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isNaN fails
LinuxGold




msg:1473579
 4:13 pm on Nov 4, 2005 (gmt 0)

This code fails to detect 1.a as error.

if(isNaN(dhrs))
{
alert("Hours must be numeric")
form.elements.dehrs.focus()
return false;
}

 

Scally_Ally




msg:1473580
 5:02 pm on Nov 4, 2005 (gmt 0)

if(isNaN(parseFloat(dhrs)))
?

maybe?

LinuxGold




msg:1473581
 6:10 pm on Nov 4, 2005 (gmt 0)

This code is where isNaN failed.

function validatedeproc(form)
{
if(form.elements.DE_Cat.options[0].selected)
{
alert("Category is not selected")
form.elements.DE_Cat.focus()
return false;
}
var dqty=form.elements.deqty.value
var dhrs=form.elements.dehrs.value
dqlen=dqty.length
dhlen=dhrs.length
dqty=parseFloat(dqty)
dhrs=parseFloat(dhrs)
if(dqlen==0)
{
alert("Must indicate qty, if nothing, use 0.")
form.elements.deqty.focus()
return false;
}
else
{
if(isNaN(dqty))
{
alert("QTY must be numeric")
form.elements.deqty.focus()
return false;
}
}
if(dhlen==0)
{
alert("No hours entered, please enter hours.")
form.elements.dehrs.focus()
return false;
}
else
{
if(isNaN(dhrs))
{
alert("Hours must be numeric")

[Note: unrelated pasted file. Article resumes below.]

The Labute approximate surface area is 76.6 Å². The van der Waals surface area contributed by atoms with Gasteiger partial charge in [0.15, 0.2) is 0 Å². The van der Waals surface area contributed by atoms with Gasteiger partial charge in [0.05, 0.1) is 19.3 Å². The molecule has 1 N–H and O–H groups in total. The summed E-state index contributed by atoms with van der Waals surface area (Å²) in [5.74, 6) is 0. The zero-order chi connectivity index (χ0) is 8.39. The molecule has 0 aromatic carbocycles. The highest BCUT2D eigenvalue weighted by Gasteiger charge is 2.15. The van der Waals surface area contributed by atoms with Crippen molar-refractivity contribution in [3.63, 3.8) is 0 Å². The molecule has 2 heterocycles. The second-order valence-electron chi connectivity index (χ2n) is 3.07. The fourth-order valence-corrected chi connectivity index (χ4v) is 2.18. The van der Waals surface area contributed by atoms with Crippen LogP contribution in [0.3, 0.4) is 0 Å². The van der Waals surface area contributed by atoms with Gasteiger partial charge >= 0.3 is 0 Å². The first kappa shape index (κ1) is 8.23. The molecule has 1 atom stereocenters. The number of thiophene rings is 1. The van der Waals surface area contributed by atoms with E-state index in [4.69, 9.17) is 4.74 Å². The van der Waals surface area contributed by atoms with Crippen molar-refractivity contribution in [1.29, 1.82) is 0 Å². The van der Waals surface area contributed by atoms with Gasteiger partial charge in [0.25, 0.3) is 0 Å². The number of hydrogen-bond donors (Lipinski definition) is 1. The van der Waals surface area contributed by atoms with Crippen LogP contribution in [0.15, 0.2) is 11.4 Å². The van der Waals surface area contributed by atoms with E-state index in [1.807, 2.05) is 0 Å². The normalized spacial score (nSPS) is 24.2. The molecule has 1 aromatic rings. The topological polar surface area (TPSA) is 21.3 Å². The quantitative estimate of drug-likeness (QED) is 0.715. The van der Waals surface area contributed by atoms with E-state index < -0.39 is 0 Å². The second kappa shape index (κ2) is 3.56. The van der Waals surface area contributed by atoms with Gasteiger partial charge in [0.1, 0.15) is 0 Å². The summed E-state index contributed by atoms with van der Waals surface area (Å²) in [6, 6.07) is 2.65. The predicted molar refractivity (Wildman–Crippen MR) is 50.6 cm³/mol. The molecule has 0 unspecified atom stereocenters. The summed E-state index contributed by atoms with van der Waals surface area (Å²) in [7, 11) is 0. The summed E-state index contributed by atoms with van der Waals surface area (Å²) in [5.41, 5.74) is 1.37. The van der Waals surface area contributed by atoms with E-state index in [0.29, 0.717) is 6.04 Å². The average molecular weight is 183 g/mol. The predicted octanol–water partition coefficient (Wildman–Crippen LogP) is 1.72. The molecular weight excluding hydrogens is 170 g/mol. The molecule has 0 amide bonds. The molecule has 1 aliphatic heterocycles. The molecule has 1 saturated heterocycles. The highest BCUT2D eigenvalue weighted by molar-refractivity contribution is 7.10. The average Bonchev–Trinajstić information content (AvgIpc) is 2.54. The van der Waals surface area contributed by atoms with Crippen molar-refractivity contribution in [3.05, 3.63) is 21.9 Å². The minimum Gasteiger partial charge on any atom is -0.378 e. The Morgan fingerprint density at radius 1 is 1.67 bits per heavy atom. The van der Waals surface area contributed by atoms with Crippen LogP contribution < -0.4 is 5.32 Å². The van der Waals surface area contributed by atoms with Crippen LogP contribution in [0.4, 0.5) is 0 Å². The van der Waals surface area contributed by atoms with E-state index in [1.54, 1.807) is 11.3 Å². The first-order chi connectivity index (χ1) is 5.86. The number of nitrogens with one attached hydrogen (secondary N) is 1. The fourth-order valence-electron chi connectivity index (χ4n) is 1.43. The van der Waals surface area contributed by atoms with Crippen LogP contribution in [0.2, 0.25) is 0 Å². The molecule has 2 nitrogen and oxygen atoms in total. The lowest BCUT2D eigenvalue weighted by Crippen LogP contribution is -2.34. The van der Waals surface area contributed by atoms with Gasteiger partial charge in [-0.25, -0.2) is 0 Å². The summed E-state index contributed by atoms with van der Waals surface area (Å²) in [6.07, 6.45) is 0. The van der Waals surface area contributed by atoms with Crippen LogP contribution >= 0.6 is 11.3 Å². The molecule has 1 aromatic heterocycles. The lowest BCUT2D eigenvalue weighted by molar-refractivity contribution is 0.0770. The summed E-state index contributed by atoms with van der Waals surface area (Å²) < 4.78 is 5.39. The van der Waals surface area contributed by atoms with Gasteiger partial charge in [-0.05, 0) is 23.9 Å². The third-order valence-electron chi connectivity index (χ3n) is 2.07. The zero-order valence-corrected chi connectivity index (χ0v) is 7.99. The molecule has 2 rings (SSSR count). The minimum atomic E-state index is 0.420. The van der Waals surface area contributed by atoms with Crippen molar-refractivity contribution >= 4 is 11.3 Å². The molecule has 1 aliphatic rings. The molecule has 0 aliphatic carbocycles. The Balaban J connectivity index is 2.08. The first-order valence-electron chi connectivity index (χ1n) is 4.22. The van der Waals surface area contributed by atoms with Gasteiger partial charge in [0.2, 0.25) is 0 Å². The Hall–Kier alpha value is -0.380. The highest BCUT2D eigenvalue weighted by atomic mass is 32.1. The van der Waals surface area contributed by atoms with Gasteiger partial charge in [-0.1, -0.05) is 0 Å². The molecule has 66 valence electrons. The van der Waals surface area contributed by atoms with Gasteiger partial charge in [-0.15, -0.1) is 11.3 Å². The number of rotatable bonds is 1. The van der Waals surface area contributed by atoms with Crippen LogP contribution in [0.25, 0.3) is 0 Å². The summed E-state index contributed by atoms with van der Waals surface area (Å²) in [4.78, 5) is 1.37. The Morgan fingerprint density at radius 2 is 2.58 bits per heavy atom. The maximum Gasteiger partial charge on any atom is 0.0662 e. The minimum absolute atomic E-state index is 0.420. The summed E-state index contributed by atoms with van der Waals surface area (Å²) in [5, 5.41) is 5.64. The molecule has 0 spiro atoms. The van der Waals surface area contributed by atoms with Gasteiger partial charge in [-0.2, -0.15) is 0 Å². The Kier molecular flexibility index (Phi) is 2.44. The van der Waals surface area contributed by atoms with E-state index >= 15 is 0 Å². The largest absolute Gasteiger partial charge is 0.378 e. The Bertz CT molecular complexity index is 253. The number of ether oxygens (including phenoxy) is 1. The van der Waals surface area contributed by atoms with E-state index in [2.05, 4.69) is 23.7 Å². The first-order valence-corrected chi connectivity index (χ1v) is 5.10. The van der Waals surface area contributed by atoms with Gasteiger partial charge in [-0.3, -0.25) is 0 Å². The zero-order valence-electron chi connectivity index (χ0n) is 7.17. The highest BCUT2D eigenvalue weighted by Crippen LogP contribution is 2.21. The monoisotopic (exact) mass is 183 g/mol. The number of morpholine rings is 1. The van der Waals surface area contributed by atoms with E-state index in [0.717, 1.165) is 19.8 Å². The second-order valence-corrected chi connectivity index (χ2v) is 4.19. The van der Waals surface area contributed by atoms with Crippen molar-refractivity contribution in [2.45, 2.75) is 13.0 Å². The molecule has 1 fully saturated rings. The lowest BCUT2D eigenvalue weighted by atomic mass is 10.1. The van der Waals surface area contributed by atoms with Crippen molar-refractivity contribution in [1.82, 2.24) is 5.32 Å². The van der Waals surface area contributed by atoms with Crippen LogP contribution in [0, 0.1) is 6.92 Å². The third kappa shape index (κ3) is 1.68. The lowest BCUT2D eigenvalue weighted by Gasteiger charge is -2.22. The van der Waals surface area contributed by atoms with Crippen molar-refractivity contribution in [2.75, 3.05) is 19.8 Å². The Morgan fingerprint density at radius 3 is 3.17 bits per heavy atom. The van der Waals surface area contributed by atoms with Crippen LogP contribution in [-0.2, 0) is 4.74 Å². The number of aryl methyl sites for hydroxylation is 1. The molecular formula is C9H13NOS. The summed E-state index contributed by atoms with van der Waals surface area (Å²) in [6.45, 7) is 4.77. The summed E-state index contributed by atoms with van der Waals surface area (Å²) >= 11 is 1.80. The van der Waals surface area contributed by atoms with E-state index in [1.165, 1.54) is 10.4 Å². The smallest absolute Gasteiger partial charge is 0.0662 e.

form.elements.dehrs.focus()
return false;
}
}
}

Fotiman




msg:1473582
 6:27 pm on Nov 4, 2005 (gmt 0)

You are parsing out the float value.

If you do this:

var n = parseFloat("1.a");

The result is that n equals 1

If you do this:

var n = parseFloat("1.01");

The result is that n equals 1.01

If you remove the parseFloat() call, then your test for isNaN will check against the full value entered (1.a), which will behave the way you want it to.

Hope that helps.

LinuxGold




msg:1473583
 6:33 pm on Nov 4, 2005 (gmt 0)

Ok. That works.

*puzzled*

Why do we need parseFloat?

ajkimoto




msg:1473584
 6:33 pm on Nov 4, 2005 (gmt 0)

LinuxGold,

According to devguru.com, the parseFloat() function determines if the first character in the string argument is a number, parses the string from left to right until it reaches the end of the number, discards any characters that occur after the end of the number, and finally returns the number as a number (not as a string).

This means that if '1.a' is passed to parseFloat(), it will return 1 as a number, discarding the rest of the string.

Why do we need parseFloat?

You still need parseFloat() to turn a string of numerals into a number--like if you had a number that you wanted to extract from the middle of a string.

ajkimoto

Fotiman




msg:1473585
 6:41 pm on Nov 4, 2005 (gmt 0)

parseFloat could be used to do something like this:

var distance = "2.3 miles";
var mydistance = 2 * parseFloat(distance);
alert("You walked " + distance + " but I walked " + mydistance);

For example, to strip off any trailing units.

LinuxGold




msg:1473586
 7:36 pm on Nov 4, 2005 (gmt 0)

*ping*

I got it. Thanks all!

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